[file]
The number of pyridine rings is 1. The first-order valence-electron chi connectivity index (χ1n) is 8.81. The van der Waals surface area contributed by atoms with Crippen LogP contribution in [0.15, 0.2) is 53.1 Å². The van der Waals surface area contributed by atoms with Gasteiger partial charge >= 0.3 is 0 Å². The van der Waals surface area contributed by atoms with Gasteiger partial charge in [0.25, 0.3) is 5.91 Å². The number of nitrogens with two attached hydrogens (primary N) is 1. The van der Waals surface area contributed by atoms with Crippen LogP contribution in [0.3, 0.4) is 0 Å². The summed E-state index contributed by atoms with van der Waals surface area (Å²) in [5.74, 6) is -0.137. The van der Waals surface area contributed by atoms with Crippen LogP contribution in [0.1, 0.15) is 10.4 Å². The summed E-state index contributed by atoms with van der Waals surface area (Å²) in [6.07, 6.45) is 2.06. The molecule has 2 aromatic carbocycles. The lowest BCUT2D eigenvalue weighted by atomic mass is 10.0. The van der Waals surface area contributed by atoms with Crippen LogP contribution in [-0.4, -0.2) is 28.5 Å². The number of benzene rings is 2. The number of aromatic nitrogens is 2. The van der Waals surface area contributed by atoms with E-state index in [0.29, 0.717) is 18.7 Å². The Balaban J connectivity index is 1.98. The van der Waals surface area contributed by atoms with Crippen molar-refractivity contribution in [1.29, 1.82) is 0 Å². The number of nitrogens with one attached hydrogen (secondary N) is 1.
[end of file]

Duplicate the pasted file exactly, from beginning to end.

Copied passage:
The number of pyridine rings is 1. The first-order valence-electron chi connectivity index (χ1n) is 8.81. The van der Waals surface area contributed by atoms with Crippen LogP contribution in [0.15, 0.2) is 53.1 Å². The van der Waals surface area contributed by atoms with Gasteiger partial charge >= 0.3 is 0 Å². The van der Waals surface area contributed by atoms with Gasteiger partial charge in [0.25, 0.3) is 5.91 Å². The number of nitrogens with two attached hydrogens (primary N) is 1. The van der Waals surface area contributed by atoms with Crippen LogP contribution in [0.3, 0.4) is 0 Å². The summed E-state index contributed by atoms with van der Waals surface area (Å²) in [5.74, 6) is -0.137. The van der Waals surface area contributed by atoms with Crippen LogP contribution in [0.1, 0.15) is 10.4 Å². The summed E-state index contributed by atoms with van der Waals surface area (Å²) in [6.07, 6.45) is 2.06. The molecule has 2 aromatic carbocycles. The lowest BCUT2D eigenvalue weighted by atomic mass is 10.0. The van der Waals surface area contributed by atoms with Crippen LogP contribution in [-0.4, -0.2) is 28.5 Å². The number of benzene rings is 2. The number of aromatic nitrogens is 2. The van der Waals surface area contributed by atoms with E-state index in [0.29, 0.717) is 18.7 Å². The Balaban J connectivity index is 1.98. The van der Waals surface area contributed by atoms with Crippen molar-refractivity contribution in [1.29, 1.82) is 0 Å². The number of nitrogens with one attached hydrogen (secondary N) is 1.